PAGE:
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Contributor: Anonymous
Sao Paolo?s first Black mayor in million dollar scam

The first Black mayor of Sao Paulo ? the largest city in Latin America ? has been found guilty of fraud by a state financial court. The Case against Mayor Celso Pitta who, last year, was elected as mayor in a historic election (Black Perspective Issue No 7 Feb/Mar 1997) involved a municipal bond scam that occurred before he was elected mayor.

The scandal, investigated by Brazil?s congress, involved what has become known as - the chain of happiness. State and local bonds were sold and resold at large discounts by banks and brokerage houses, then repurchased by the government for their original issue price. The scandal which took place when Pitta was Sao Paulo?s Treasury Secretary, was alleged to have cost the city about 10.7 milion Reais (9.72 million dollars). Also implicated with Pitta were Sao Paulo?s former public debt coordinator, Wagner Ramos, and 15 financial institutions.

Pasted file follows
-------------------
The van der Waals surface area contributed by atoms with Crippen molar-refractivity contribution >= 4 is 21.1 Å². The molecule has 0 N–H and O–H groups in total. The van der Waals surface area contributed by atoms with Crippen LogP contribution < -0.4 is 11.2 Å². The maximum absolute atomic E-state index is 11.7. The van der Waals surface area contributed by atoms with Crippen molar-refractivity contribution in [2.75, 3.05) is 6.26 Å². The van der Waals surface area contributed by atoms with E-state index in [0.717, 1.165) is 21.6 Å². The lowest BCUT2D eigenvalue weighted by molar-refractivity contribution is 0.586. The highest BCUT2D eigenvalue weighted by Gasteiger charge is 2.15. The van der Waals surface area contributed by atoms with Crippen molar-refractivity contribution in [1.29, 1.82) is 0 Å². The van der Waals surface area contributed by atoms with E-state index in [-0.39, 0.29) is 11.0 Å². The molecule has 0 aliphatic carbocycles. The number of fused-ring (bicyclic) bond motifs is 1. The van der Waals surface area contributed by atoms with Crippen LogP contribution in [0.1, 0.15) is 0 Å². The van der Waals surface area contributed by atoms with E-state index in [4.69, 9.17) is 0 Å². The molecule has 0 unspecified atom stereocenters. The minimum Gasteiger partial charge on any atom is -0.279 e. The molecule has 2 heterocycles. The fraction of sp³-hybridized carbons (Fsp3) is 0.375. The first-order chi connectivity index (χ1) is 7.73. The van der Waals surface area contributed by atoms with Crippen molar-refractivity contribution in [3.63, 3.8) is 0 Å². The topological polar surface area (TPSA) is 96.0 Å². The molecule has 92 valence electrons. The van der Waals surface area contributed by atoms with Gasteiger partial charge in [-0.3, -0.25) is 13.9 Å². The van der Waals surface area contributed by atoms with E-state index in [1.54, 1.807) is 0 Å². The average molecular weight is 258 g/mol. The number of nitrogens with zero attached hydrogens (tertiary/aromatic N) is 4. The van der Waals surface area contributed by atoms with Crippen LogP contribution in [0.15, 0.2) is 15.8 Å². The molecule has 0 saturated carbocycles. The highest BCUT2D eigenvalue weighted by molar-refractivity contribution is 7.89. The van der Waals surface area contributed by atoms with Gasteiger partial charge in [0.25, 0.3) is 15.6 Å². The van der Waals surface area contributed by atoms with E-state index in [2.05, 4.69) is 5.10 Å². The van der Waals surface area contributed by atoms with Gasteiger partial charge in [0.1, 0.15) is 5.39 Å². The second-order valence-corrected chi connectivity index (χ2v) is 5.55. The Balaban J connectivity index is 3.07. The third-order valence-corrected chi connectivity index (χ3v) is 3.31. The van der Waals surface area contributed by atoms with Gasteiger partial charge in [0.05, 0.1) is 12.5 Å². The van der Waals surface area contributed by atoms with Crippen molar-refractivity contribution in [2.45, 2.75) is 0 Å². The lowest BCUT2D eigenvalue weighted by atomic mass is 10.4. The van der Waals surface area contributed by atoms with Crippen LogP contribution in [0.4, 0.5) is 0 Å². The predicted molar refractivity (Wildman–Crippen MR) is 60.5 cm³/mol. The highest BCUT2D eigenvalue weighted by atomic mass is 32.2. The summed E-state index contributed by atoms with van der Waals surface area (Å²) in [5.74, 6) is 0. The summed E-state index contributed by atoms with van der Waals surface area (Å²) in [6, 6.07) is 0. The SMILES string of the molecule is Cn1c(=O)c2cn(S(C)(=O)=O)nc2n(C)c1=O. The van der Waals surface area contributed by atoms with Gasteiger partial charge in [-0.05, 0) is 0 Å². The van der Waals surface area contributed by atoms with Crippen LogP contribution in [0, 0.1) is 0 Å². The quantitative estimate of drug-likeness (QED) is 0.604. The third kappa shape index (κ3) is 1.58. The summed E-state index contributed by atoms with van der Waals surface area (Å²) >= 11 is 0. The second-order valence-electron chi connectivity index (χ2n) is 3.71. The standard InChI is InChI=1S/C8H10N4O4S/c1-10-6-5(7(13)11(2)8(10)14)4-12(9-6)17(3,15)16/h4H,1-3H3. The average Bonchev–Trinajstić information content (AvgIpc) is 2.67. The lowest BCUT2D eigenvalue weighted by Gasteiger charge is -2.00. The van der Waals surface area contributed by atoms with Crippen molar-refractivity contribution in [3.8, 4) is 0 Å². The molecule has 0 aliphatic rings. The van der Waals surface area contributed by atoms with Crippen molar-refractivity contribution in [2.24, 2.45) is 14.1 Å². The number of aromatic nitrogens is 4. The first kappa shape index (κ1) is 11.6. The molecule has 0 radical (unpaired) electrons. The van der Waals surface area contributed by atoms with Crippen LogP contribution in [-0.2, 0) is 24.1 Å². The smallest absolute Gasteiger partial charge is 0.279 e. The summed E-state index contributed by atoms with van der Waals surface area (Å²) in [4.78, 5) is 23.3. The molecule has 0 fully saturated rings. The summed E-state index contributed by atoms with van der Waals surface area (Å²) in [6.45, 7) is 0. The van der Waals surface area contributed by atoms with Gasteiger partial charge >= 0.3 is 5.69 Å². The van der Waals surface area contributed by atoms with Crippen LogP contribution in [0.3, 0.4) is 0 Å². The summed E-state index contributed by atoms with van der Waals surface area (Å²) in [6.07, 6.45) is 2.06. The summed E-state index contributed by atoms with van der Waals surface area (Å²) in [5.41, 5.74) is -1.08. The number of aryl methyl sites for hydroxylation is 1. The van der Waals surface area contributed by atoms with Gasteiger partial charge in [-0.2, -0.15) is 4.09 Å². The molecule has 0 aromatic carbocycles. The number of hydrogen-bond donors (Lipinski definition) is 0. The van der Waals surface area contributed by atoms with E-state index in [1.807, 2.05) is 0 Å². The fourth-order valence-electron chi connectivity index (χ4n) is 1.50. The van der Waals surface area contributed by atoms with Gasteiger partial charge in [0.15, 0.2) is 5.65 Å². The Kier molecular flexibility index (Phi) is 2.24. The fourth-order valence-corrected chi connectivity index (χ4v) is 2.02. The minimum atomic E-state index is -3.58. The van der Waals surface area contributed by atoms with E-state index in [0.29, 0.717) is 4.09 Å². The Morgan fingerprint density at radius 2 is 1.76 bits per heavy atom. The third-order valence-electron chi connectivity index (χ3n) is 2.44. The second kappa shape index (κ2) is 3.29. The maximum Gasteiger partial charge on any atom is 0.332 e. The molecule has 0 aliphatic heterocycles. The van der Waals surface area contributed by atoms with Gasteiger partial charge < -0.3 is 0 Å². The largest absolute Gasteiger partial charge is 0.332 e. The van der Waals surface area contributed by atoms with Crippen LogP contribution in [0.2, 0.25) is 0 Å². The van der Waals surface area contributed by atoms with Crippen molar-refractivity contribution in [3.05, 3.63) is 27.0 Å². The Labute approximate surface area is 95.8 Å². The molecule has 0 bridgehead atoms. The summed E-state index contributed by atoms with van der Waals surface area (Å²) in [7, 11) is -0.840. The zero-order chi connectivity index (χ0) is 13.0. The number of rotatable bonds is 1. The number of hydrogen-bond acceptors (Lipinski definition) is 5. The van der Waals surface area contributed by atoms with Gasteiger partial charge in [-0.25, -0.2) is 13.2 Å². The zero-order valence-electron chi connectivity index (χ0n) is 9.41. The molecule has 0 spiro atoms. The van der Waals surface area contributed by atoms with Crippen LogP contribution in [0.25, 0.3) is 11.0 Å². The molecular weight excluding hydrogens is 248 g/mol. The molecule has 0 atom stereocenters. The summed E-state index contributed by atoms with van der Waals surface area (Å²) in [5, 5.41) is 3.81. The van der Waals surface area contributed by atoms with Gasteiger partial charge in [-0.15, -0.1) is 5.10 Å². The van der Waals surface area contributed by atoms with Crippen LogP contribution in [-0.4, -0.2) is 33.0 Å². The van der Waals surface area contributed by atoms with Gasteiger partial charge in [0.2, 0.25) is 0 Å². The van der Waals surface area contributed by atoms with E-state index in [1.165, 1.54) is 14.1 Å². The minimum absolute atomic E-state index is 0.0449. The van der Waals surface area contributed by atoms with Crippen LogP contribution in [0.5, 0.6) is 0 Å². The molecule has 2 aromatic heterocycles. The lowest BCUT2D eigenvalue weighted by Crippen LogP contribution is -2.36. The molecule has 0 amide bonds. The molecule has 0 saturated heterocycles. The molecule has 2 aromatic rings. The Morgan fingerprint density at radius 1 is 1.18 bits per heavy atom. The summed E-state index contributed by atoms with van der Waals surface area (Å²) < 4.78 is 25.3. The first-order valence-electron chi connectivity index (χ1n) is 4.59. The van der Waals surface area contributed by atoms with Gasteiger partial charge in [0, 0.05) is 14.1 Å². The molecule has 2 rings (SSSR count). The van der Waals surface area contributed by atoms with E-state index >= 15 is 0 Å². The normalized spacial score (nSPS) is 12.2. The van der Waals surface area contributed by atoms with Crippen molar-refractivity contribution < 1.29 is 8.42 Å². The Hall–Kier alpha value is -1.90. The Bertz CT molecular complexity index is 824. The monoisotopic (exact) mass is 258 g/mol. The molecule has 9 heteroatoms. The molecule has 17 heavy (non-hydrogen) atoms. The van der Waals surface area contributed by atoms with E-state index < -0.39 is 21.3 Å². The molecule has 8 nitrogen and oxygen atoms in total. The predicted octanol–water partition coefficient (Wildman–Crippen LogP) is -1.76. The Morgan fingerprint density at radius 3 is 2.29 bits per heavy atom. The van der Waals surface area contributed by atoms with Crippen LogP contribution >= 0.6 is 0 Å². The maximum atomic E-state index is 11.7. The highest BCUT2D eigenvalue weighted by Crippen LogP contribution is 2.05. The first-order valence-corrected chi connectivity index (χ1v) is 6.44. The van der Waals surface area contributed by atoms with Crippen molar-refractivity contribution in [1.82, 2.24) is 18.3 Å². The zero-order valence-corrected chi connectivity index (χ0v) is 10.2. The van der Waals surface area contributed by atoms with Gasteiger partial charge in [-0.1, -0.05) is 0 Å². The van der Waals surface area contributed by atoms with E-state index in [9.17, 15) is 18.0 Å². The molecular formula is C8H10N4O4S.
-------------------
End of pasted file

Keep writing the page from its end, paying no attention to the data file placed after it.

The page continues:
Passing Judgement on December 22 last year, Judge Pedro Aurelio Pires Maringolo described Pitta as one who ?does not have the necessary integrity to hold public office?. He ordered that Pitta be removed as mayor, be barred from political activity for eight years, and pay a fine of 29-million dollars.

The case against Pitta resulted from a Congressional Committee of Inquiry which, during an investigation into countrywide bond fraud, found evidence that state officials and bond traders colluded to siphon off more than 220 million Reais ($200 million) from the scam. Three of Brazil?s 27 states - Alagoas, Pernambuco, Santa Catarina - and three municipalities - Sao Paulo, Osasco, Guarulhos - were found to have been involved in the scam. The CPI also assigned a degree of blame to former Sao Paulo mayor Paulo Maluf.

Mayor Pitta has always denied any wrongdoing and is appealing the sentence. He has also vowed to remain in office until the appeal is concluded. Responding to the sentence, the mayor said: ?the process of this case ensures that I will remain in office, in conformity with the law. When I am officially notified of the sentence I will appeal, and I have the guarantee that it will not take effect until the final judgment. I will continue running the city of Sao Paulo, which is my job.

Legal experts agree that the final judgment of the case will probably take several years, so Pitta will be able to see out his term in the year 2000. That notwithstanding, the case is a setback for the African community in Brazil which, despite accounting for 59% of the population, only had its first senator a couple of years before Pitta was elected.
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